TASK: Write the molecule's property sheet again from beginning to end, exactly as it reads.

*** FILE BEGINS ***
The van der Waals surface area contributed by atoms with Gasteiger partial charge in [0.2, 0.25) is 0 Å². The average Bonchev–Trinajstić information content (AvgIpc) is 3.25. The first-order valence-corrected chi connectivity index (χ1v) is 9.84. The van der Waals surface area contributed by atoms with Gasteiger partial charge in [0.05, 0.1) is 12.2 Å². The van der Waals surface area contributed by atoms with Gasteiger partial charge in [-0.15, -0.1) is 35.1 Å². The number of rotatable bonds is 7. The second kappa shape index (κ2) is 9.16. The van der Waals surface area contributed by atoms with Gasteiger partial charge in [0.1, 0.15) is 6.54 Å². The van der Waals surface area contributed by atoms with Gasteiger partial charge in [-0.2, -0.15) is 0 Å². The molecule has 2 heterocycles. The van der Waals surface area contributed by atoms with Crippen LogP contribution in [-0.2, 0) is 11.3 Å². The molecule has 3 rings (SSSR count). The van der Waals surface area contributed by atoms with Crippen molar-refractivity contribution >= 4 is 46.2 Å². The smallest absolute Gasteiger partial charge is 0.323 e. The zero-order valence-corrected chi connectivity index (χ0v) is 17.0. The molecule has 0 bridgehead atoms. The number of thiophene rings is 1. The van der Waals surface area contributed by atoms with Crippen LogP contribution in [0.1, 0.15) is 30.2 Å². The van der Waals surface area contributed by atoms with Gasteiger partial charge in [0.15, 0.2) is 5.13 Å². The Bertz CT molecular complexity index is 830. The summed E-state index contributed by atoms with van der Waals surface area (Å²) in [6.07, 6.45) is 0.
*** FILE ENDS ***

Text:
The van der Waals surface area contributed by atoms with Gasteiger partial charge in [0.2, 0.25) is 0 Å². The average Bonchev–Trinajstić information content (AvgIpc) is 3.25. The first-order valence-corrected chi connectivity index (χ1v) is 9.84. The van der Waals surface area contributed by atoms with Gasteiger partial charge in [0.05, 0.1) is 12.2 Å². The van der Waals surface area contributed by atoms with Gasteiger partial charge in [-0.15, -0.1) is 35.1 Å². The number of rotatable bonds is 7. The second kappa shape index (κ2) is 9.16. The van der Waals surface area contributed by atoms with Gasteiger partial charge in [0.1, 0.15) is 6.54 Å². The van der Waals surface area contributed by atoms with Gasteiger partial charge in [-0.2, -0.15) is 0 Å². The molecule has 2 heterocycles. The van der Waals surface area contributed by atoms with Crippen LogP contribution in [-0.2, 0) is 11.3 Å². The molecule has 3 rings (SSSR count). The van der Waals surface area contributed by atoms with Crippen molar-refractivity contribution >= 4 is 46.2 Å². The smallest absolute Gasteiger partial charge is 0.323 e. The zero-order valence-corrected chi connectivity index (χ0v) is 17.0. The molecule has 0 bridgehead atoms. The number of thiophene rings is 1. The van der Waals surface area contributed by atoms with Crippen LogP contribution in [0.1, 0.15) is 30.2 Å². The van der Waals surface area contributed by atoms with Gasteiger partial charge in [0.15, 0.2) is 5.13 Å². The Bertz CT molecular complexity index is 830. The summed E-state index contributed by atoms with van der Waals surface area (Å²) in [6.07, 6.45) is 0.